By Kelly Hilditch
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This article is over 11 years, 7 months old
Director: Lindy Heymann; Release date: 4 June
Issue 348

I found myself a little perplexed as to what to say about this film. Is it a coming of age film? A thriller? Or a comment on a celebrity-obsessed society and the brutal objectification facing young women?

The opening sequence is a beautiful depiction of Liverpool, a sequence so quiet it made me think my television might be broken. It’s an understated study of quiet abandonment.

And then… two teenage girls, Jasmine and Nicole, meet at the gates of Liverpool’s football ground, waiting for the players (or one particular player) to emerge after the match. Much of the first half of the film is spent in this way, as the girls (played by Kerrie Hayes and Nichola Burley) hope to see their idol.

Jasmine has a plan – she wants to become a WAG. She’ll start with a little glamour modelling (her father has agreed to a boob job for her 16th birthday) with a soap opera part on the side – “It helps if they don’t think you’re a gold digger.” Nicole says she’d rather have a brain enlargement.

The girls, especially Jasmine, want to be seen as sexually experienced women. They are caught between childhood and a darker sexualised adulthood. One scene shows them offering to trade blow jobs for entry to the VIP room. The next day sees them running away like schoolgirls ringing doorbells.

It’s here that this film works. It mines a familiar vein – friendship blossoms across the social divide with echoes of Bend It Like Beckham and My Summer of Love – and it throws up some beautifully realised moments as it does so. The scenes where Nicole finds herself at Jasmine’s rather palatial family home, as we see her bewilderment at her hosts’ throwaway gifts, are a pretty perfect depiction of the different worlds these girls inhabit.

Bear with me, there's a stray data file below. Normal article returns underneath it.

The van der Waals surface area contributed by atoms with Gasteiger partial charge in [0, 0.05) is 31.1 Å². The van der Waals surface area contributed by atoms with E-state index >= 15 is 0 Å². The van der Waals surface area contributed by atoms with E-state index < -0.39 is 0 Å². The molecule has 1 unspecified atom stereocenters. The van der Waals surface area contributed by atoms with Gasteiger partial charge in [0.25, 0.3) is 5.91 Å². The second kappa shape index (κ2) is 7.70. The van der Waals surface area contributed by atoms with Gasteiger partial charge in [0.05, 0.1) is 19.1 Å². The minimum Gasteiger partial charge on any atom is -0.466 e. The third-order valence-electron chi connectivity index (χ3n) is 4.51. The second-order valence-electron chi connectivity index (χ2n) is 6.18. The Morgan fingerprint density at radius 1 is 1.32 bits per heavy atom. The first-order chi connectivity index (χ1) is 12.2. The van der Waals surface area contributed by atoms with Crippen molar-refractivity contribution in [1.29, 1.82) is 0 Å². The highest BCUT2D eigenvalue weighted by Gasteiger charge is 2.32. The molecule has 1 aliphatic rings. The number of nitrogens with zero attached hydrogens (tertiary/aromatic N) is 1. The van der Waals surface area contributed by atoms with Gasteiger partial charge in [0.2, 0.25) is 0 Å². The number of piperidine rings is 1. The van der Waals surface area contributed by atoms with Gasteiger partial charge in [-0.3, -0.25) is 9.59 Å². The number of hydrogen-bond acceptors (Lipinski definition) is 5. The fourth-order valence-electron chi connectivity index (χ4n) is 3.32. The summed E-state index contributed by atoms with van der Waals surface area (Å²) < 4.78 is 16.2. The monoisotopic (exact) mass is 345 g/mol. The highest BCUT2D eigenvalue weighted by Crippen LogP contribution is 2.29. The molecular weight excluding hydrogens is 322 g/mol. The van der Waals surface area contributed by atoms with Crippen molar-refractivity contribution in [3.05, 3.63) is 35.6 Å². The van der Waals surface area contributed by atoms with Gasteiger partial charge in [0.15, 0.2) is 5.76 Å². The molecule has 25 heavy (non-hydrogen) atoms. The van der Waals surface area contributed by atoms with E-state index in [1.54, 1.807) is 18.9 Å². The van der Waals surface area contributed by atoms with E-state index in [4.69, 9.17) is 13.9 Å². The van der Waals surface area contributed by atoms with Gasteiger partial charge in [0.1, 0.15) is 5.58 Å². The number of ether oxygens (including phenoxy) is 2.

But the trouble is that I don’t believe their joint obsession with Lee Collins (the footballer about to transfer out of the country). It has no roots and it makes little sense. And the final half hour feels lost – like the writer couldn’t work out the next step.

So is this a film worth seeing? It’s nicely shot, with some decent acting and an interesting enough storyline. But it leaves you wishing for more. The sparse script may work beautifully at times, but perhaps a few more words could have left the story feeling a little less hollow.

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